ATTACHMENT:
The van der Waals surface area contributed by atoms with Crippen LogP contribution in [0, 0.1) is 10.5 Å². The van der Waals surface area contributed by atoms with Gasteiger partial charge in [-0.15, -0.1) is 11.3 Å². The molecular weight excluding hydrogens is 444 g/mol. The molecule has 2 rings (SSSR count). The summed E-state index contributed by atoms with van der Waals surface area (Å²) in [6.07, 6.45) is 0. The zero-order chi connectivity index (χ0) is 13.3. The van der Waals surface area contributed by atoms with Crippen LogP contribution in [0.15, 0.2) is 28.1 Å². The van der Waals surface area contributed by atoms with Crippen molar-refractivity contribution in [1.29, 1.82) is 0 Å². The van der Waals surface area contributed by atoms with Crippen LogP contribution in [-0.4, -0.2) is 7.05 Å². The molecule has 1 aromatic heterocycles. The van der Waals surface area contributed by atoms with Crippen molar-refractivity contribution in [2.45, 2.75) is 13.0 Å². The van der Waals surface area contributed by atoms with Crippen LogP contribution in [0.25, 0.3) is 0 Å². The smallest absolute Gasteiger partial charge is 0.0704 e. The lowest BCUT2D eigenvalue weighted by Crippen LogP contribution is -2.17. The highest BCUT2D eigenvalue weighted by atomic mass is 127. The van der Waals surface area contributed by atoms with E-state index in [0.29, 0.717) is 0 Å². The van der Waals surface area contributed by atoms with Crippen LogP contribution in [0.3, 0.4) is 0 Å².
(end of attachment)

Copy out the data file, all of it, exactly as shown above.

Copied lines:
The van der Waals surface area contributed by atoms with Crippen LogP contribution in [0, 0.1) is 10.5 Å². The van der Waals surface area contributed by atoms with Gasteiger partial charge in [-0.15, -0.1) is 11.3 Å². The molecular weight excluding hydrogens is 444 g/mol. The molecule has 2 rings (SSSR count). The summed E-state index contributed by atoms with van der Waals surface area (Å²) in [6.07, 6.45) is 0. The zero-order chi connectivity index (χ0) is 13.3. The van der Waals surface area contributed by atoms with Crippen LogP contribution in [0.15, 0.2) is 28.1 Å². The van der Waals surface area contributed by atoms with Crippen molar-refractivity contribution in [1.29, 1.82) is 0 Å². The van der Waals surface area contributed by atoms with Crippen LogP contribution in [-0.4, -0.2) is 7.05 Å². The molecule has 1 aromatic heterocycles. The van der Waals surface area contributed by atoms with Crippen molar-refractivity contribution in [2.45, 2.75) is 13.0 Å². The van der Waals surface area contributed by atoms with Crippen LogP contribution in [0.25, 0.3) is 0 Å². The smallest absolute Gasteiger partial charge is 0.0704 e. The lowest BCUT2D eigenvalue weighted by Crippen LogP contribution is -2.17. The highest BCUT2D eigenvalue weighted by atomic mass is 127. The van der Waals surface area contributed by atoms with E-state index in [0.29, 0.717) is 0 Å². The van der Waals surface area contributed by atoms with Crippen LogP contribution in [0.3, 0.4) is 0 Å².